IP tells us that "As a self-publisher, you can receive 50% to 200% profit, when self publishing."
  • That short statement is redundant -- and demonstrates very bad math. It's impossible to receive 200% profit. Profit on book sales is usually somewhere in the 20% to 60% range. If you are able to get a book printed for a dollar and sell it for ten bucks, your (gross) profit is 90%. If you can get a book printed for nothing, and sell it for a penny -- or a dollar, ten bucks or a million bucks -- your profit is 100%. It can never be more than 100%.



The company says that "InstantPublisher simply cannot be beat in the short run book printing industry." 
  • IP gives us an example of "250 copies of a 150 page book, which is 5-½ x 8-½ inches perfect bound with a color cover, your cost would be $3.17 per book." The price from CreateSpace ("CS") is just $2.65 per book (even if I order just one copy), with me providing my own cover design (for which IP charges 25 cents extra per copy).
  • The IP chart above shows a total price of $410.72 for 25 books. That is MANY TIMES the price from other printers, and probably eliminates the chance of making any profit.
  • CS provides distribution to Amazon, B&N and other booksellers, but IP has NO distribution.
  • IP requires customers to buy at least 25 copies. CS has no minimum.
  • IP charges $50 for an unbound proof. I can get a bound proof from CS for $2.65 plus postage.
  • The cover templates are abysmal.
The company says that "any person who writes a book can design the cover and text pages in any Microsoft Windows or Mac based program." The text samples below from IP's own promotional publication, show that the alleged professionals at "one of the top book publishing companies" have a lot to learn about formatting pages. IP's "high quality" work is as bad as I have seen from some first-timers who know nothing about typography. Apparently no one at IP even knows how to hyphenate. A publication that is intended to impress printing customers should not be ugly.
   

  
IP says, "InstantPublisher.com does not . . . distribute your books, except for free listings on our web site."
  • Other companies, including CS and Lightning Source, provide worldwide distribution to booksellers -- and charge less. The value of a listing on the IP site is approximately zero. IP expects its authors to become booksellers. Other companies do not.
The IP website provides information on its authors' books -- but does not allow prospective readers to order the books.
  • Competitors such as CS, Lulu and Outskirts do sell books for their authors. 
IP says, "With an extra $0.25/book cost, you can optionally select plastic lamination for your cover finishing."
  • Other companies provide laminated covers at no additional charge.
IP says, "If you already have an ISBN number, Instantpublisher.com . . . can create the barcode for $15.00 during the order process.
  • Other companies will provide the barcode for free.
IP says it "offers two different ISBN options. The first ISBN option retails for $75. This number will list Instantpublisher as the publisher of record and we will be listed as the main contact for your book."
  • CreateSpace and other companies can provide an ISBN for free.
IP says, "By accessing, using or browsing this SITE, you (the "USER") are deemed to have read, understood and agreed to each of the terms, conditions, and notices set forth in this AGREEMENT. In addition, when using any particular content or service on this SITE, USER shall also be subject to and deemed to have read, understood and agreed to any posted guidelines or rules applicable to such content and services that may contain terms and conditions in addition to the terms, conditions and notices set forth in this AGREEMENT.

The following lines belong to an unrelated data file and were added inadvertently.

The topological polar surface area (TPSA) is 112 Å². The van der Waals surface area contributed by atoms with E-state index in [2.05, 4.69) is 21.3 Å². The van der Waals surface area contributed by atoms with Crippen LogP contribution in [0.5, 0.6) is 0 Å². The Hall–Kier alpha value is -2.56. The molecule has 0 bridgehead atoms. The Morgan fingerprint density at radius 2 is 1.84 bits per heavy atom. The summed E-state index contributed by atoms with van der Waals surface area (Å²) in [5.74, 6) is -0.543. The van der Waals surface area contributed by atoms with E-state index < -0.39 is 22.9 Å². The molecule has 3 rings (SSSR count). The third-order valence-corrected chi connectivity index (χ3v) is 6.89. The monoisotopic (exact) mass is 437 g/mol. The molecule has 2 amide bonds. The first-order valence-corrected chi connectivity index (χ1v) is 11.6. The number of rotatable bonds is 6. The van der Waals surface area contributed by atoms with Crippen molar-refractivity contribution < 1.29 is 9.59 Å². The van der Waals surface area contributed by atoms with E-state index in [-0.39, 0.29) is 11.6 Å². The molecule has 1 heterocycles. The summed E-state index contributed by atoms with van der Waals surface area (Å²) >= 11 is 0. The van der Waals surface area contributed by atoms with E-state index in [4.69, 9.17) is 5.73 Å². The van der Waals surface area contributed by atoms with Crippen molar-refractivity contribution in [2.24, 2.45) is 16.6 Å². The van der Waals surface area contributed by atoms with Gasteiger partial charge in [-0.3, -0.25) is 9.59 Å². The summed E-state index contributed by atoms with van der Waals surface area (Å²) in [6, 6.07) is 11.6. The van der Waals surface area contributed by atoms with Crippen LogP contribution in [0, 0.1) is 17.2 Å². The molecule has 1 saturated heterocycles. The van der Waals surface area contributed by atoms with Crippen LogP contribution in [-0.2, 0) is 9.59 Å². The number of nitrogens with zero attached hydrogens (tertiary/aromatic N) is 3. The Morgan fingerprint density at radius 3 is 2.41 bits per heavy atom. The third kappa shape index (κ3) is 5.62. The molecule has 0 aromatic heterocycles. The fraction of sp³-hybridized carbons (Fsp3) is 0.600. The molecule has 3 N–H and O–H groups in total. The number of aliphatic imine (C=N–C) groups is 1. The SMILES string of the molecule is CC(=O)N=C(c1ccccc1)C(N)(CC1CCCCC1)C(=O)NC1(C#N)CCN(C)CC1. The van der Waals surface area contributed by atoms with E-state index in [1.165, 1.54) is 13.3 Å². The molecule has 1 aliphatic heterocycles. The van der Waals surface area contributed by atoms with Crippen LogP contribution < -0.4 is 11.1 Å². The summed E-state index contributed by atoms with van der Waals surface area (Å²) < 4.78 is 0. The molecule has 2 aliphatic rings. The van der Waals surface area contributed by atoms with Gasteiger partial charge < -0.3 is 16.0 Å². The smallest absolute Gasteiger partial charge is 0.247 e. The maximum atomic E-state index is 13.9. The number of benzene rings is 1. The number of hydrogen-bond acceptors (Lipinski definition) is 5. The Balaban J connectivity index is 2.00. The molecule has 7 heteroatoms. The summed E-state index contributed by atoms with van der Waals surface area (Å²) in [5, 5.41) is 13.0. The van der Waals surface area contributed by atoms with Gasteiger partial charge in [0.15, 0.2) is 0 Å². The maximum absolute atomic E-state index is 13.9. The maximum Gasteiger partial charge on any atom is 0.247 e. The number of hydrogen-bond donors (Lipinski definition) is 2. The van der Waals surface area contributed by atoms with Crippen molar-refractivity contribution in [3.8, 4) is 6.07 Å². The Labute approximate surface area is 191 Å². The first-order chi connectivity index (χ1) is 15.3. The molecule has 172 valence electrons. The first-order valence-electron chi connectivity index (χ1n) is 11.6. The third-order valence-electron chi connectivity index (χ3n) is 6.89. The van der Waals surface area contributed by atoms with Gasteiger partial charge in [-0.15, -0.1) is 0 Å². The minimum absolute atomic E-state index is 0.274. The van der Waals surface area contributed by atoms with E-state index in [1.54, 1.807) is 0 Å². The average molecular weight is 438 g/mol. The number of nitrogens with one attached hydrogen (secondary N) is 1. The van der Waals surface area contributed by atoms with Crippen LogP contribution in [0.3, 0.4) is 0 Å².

• Amazing. If I read anything on the website, IP assumes that I agree to all of its terms, even if I did not see or read the terms.
IP says that "Black and white books will be printed on 8 1/2 x 11 inch paper. Color book proofs will be trimmed to size. If you do want a proof copy of your book before printing, there will be a flat charge of $50.00 for any color book order and any black & white book order that is under 200 copies. For black & white book order that is over 200 copies, the proof copy cost is $30.00. With the proof copy option, you will be mailed an unbound proof of your book and cover."
  • I can get a bound proof (with proper color cover and proper-size pages) from CS for about three bucks plus postage.
In conclusion, there seems to be little or no reason to use Instantpublisher.com. I sent IP an email asking, "Do you have some advantage that I did not see?" I did not receive a response.

Friday, October 17, 2014

After 80 years, the book business is still being depressed by the Great Depression

Book returnability is a destructive artifact of the Great Depression (roughly 1930 to 1940).

Sales of books, like most non-necessities, had fallen off greatly. In an effort to get bookstores to take in new books, the publishers offered guaranteed sales. Stores received the books “on consignment,” and, after several months, the money for the books that had been sold would be paid to the publishers. Unsold books would go back. This arrangement kept inventory on the bookstore shelves and helped create exposure for books on obscure topics or by unknown authors -- but the logistics and waste added substantially to the cost of publishing.

When books are bought on consignment, bookstore owners don’t have to care if they order slow-sellers or outright flops because almost all unsold books can be returned to the publisher, or even be destroyed, and still generate a refund or credit from the publisher. This adds to the cost of publishing (increasing the prices of books) and wastes natural resources.
  • There have been accusations that major book chains arrange to send back books — and reorder the same titles at the same time — so the stores always have inventory with no concern about paying for them.